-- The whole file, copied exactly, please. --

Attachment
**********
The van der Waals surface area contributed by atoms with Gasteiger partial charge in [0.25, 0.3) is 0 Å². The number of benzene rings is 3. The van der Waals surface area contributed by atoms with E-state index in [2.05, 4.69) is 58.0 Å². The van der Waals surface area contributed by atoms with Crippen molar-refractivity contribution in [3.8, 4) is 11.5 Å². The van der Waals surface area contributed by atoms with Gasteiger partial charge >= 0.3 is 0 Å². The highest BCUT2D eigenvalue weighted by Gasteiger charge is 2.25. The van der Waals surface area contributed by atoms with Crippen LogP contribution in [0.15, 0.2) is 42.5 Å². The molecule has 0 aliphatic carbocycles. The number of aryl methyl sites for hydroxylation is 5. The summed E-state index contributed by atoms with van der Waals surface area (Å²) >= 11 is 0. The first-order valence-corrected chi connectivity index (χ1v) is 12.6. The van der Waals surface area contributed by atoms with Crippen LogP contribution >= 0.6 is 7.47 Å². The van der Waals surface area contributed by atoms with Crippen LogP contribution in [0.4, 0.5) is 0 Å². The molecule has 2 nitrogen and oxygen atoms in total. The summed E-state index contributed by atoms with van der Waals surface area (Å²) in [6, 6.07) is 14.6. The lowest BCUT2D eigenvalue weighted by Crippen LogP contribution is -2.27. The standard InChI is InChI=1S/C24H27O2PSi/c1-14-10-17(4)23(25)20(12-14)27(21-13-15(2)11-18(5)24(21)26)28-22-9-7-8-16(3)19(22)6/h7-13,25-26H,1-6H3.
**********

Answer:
The van der Waals surface area contributed by atoms with Gasteiger partial charge in [0.25, 0.3) is 0 Å². The number of benzene rings is 3. The van der Waals surface area contributed by atoms with E-state index in [2.05, 4.69) is 58.0 Å². The van der Waals surface area contributed by atoms with Crippen molar-refractivity contribution in [3.8, 4) is 11.5 Å². The van der Waals surface area contributed by atoms with Gasteiger partial charge >= 0.3 is 0 Å². The highest BCUT2D eigenvalue weighted by Gasteiger charge is 2.25. The van der Waals surface area contributed by atoms with Crippen LogP contribution in [0.15, 0.2) is 42.5 Å². The molecule has 0 aliphatic carbocycles. The number of aryl methyl sites for hydroxylation is 5. The summed E-state index contributed by atoms with van der Waals surface area (Å²) >= 11 is 0. The first-order valence-corrected chi connectivity index (χ1v) is 12.6. The van der Waals surface area contributed by atoms with Crippen LogP contribution >= 0.6 is 7.47 Å². The van der Waals surface area contributed by atoms with Crippen LogP contribution in [0.4, 0.5) is 0 Å². The molecule has 2 nitrogen and oxygen atoms in total. The summed E-state index contributed by atoms with van der Waals surface area (Å²) in [6, 6.07) is 14.6. The lowest BCUT2D eigenvalue weighted by Crippen LogP contribution is -2.27. The standard InChI is InChI=1S/C24H27O2PSi/c1-14-10-17(4)23(25)20(12-14)27(21-13-15(2)11-18(5)24(21)26)28-22-9-7-8-16(3)19(22)6/h7-13,25-26H,1-6H3.